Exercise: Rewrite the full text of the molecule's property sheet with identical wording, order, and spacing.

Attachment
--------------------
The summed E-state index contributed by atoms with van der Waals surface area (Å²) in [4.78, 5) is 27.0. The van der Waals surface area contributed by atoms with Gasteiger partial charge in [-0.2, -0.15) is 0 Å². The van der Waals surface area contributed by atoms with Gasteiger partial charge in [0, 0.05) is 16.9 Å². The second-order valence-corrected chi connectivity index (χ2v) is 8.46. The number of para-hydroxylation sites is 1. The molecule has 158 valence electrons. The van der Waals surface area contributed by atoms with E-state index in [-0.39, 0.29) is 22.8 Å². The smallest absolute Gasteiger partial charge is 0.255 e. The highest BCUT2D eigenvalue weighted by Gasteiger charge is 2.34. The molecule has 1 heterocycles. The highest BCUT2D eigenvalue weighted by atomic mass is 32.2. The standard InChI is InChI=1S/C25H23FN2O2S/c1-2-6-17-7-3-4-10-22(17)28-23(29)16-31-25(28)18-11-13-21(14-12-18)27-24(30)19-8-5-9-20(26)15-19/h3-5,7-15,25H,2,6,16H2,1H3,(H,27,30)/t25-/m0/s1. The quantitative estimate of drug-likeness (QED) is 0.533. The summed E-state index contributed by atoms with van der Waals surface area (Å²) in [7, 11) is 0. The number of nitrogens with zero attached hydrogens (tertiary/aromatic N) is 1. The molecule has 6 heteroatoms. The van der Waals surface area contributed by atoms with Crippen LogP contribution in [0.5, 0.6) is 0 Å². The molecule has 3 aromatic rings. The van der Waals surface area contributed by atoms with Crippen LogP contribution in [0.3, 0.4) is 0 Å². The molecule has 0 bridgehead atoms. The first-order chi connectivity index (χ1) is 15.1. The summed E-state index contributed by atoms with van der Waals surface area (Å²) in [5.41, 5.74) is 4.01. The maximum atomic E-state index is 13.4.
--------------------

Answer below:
The summed E-state index contributed by atoms with van der Waals surface area (Å²) in [4.78, 5) is 27.0. The van der Waals surface area contributed by atoms with Gasteiger partial charge in [-0.2, -0.15) is 0 Å². The van der Waals surface area contributed by atoms with Gasteiger partial charge in [0, 0.05) is 16.9 Å². The second-order valence-corrected chi connectivity index (χ2v) is 8.46. The number of para-hydroxylation sites is 1. The molecule has 158 valence electrons. The van der Waals surface area contributed by atoms with E-state index in [-0.39, 0.29) is 22.8 Å². The smallest absolute Gasteiger partial charge is 0.255 e. The highest BCUT2D eigenvalue weighted by Gasteiger charge is 2.34. The molecule has 1 heterocycles. The highest BCUT2D eigenvalue weighted by atomic mass is 32.2. The standard InChI is InChI=1S/C25H23FN2O2S/c1-2-6-17-7-3-4-10-22(17)28-23(29)16-31-25(28)18-11-13-21(14-12-18)27-24(30)19-8-5-9-20(26)15-19/h3-5,7-15,25H,2,6,16H2,1H3,(H,27,30)/t25-/m0/s1. The quantitative estimate of drug-likeness (QED) is 0.533. The summed E-state index contributed by atoms with van der Waals surface area (Å²) in [7, 11) is 0. The number of nitrogens with zero attached hydrogens (tertiary/aromatic N) is 1. The molecule has 6 heteroatoms. The van der Waals surface area contributed by atoms with Crippen LogP contribution in [0.5, 0.6) is 0 Å². The molecule has 3 aromatic rings. The van der Waals surface area contributed by atoms with Crippen LogP contribution in [0.3, 0.4) is 0 Å². The molecule has 0 bridgehead atoms. The first-order chi connectivity index (χ1) is 15.1. The summed E-state index contributed by atoms with van der Waals surface area (Å²) in [5.41, 5.74) is 4.01. The maximum atomic E-state index is 13.4.